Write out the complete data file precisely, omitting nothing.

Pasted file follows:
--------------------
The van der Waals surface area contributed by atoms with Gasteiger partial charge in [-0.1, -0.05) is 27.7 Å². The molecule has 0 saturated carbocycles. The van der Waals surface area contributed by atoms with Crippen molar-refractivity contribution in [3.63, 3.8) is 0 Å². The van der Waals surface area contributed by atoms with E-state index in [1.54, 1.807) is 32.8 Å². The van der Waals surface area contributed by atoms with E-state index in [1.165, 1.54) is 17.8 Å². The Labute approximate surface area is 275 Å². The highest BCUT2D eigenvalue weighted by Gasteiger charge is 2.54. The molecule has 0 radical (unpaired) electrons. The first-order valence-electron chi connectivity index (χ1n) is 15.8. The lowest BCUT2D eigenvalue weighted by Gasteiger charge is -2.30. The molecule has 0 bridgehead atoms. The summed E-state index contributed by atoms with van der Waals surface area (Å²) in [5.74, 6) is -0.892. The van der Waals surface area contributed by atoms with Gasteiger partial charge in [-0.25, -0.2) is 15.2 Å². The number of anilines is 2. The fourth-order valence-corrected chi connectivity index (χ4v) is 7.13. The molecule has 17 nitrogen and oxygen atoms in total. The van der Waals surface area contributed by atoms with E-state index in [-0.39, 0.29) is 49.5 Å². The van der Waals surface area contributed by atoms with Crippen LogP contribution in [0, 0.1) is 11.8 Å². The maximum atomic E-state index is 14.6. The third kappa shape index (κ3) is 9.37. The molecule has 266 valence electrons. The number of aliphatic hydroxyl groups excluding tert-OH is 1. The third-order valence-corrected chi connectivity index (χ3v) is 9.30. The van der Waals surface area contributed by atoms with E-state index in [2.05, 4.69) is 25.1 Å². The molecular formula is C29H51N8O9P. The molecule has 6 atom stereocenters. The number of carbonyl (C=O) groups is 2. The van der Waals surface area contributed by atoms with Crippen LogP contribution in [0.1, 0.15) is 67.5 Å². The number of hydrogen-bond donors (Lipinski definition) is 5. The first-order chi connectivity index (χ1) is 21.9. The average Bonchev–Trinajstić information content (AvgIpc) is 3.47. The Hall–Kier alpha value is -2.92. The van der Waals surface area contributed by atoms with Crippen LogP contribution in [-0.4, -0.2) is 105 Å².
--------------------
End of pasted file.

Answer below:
The van der Waals surface area contributed by atoms with Gasteiger partial charge in [-0.1, -0.05) is 27.7 Å². The molecule has 0 saturated carbocycles. The van der Waals surface area contributed by atoms with Crippen molar-refractivity contribution in [3.63, 3.8) is 0 Å². The van der Waals surface area contributed by atoms with E-state index in [1.54, 1.807) is 32.8 Å². The van der Waals surface area contributed by atoms with E-state index in [1.165, 1.54) is 17.8 Å². The Labute approximate surface area is 275 Å². The highest BCUT2D eigenvalue weighted by Gasteiger charge is 2.54. The molecule has 0 radical (unpaired) electrons. The first-order valence-electron chi connectivity index (χ1n) is 15.8. The lowest BCUT2D eigenvalue weighted by Gasteiger charge is -2.30. The molecule has 0 bridgehead atoms. The summed E-state index contributed by atoms with van der Waals surface area (Å²) in [5.74, 6) is -0.892. The van der Waals surface area contributed by atoms with Gasteiger partial charge in [-0.25, -0.2) is 15.2 Å². The number of anilines is 2. The fourth-order valence-corrected chi connectivity index (χ4v) is 7.13. The molecule has 17 nitrogen and oxygen atoms in total. The van der Waals surface area contributed by atoms with E-state index in [-0.39, 0.29) is 49.5 Å². The van der Waals surface area contributed by atoms with Crippen LogP contribution in [0, 0.1) is 11.8 Å². The maximum atomic E-state index is 14.6. The third kappa shape index (κ3) is 9.37. The molecule has 266 valence electrons. The number of aliphatic hydroxyl groups excluding tert-OH is 1. The third-order valence-corrected chi connectivity index (χ3v) is 9.30. The van der Waals surface area contributed by atoms with E-state index in [2.05, 4.69) is 25.1 Å². The molecular formula is C29H51N8O9P. The molecule has 6 atom stereocenters. The number of carbonyl (C=O) groups is 2. The van der Waals surface area contributed by atoms with Crippen LogP contribution in [0.1, 0.15) is 67.5 Å². The number of hydrogen-bond donors (Lipinski definition) is 5. The first-order chi connectivity index (χ1) is 21.9. The average Bonchev–Trinajstić information content (AvgIpc) is 3.47. The Hall–Kier alpha value is -2.92. The van der Waals surface area contributed by atoms with Crippen LogP contribution in [-0.4, -0.2) is 105 Å².